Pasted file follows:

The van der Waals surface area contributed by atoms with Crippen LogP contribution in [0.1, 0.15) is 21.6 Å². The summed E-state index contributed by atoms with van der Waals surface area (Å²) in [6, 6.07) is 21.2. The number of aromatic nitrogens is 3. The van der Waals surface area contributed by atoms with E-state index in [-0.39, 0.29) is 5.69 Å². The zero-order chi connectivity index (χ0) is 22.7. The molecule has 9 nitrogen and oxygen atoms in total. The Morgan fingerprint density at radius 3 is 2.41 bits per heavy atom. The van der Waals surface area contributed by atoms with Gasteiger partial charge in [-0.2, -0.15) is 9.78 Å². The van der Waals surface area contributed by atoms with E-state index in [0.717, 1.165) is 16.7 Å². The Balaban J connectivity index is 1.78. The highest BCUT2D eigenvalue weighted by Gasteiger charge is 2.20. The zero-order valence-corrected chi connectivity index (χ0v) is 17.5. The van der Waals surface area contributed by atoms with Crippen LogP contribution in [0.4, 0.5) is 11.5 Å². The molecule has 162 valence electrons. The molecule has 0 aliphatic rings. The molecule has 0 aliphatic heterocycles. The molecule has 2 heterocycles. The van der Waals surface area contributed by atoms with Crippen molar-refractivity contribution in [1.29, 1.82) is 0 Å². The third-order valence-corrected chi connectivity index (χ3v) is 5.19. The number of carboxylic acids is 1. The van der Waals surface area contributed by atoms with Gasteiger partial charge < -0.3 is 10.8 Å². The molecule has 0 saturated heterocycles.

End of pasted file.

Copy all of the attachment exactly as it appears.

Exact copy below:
The van der Waals surface area contributed by atoms with Crippen LogP contribution in [0.1, 0.15) is 21.6 Å². The summed E-state index contributed by atoms with van der Waals surface area (Å²) in [6, 6.07) is 21.2. The number of aromatic nitrogens is 3. The van der Waals surface area contributed by atoms with E-state index in [-0.39, 0.29) is 5.69 Å². The zero-order chi connectivity index (χ0) is 22.7. The molecule has 9 nitrogen and oxygen atoms in total. The Morgan fingerprint density at radius 3 is 2.41 bits per heavy atom. The van der Waals surface area contributed by atoms with Gasteiger partial charge in [-0.2, -0.15) is 9.78 Å². The van der Waals surface area contributed by atoms with E-state index in [0.717, 1.165) is 16.7 Å². The Balaban J connectivity index is 1.78. The highest BCUT2D eigenvalue weighted by Gasteiger charge is 2.20. The zero-order valence-corrected chi connectivity index (χ0v) is 17.5. The van der Waals surface area contributed by atoms with Crippen LogP contribution in [0.4, 0.5) is 11.5 Å². The molecule has 162 valence electrons. The molecule has 0 aliphatic rings. The molecule has 0 aliphatic heterocycles. The molecule has 2 heterocycles. The van der Waals surface area contributed by atoms with Crippen molar-refractivity contribution in [1.29, 1.82) is 0 Å². The third-order valence-corrected chi connectivity index (χ3v) is 5.19. The number of carboxylic acids is 1. The van der Waals surface area contributed by atoms with Gasteiger partial charge < -0.3 is 10.8 Å². The molecule has 0 saturated heterocycles.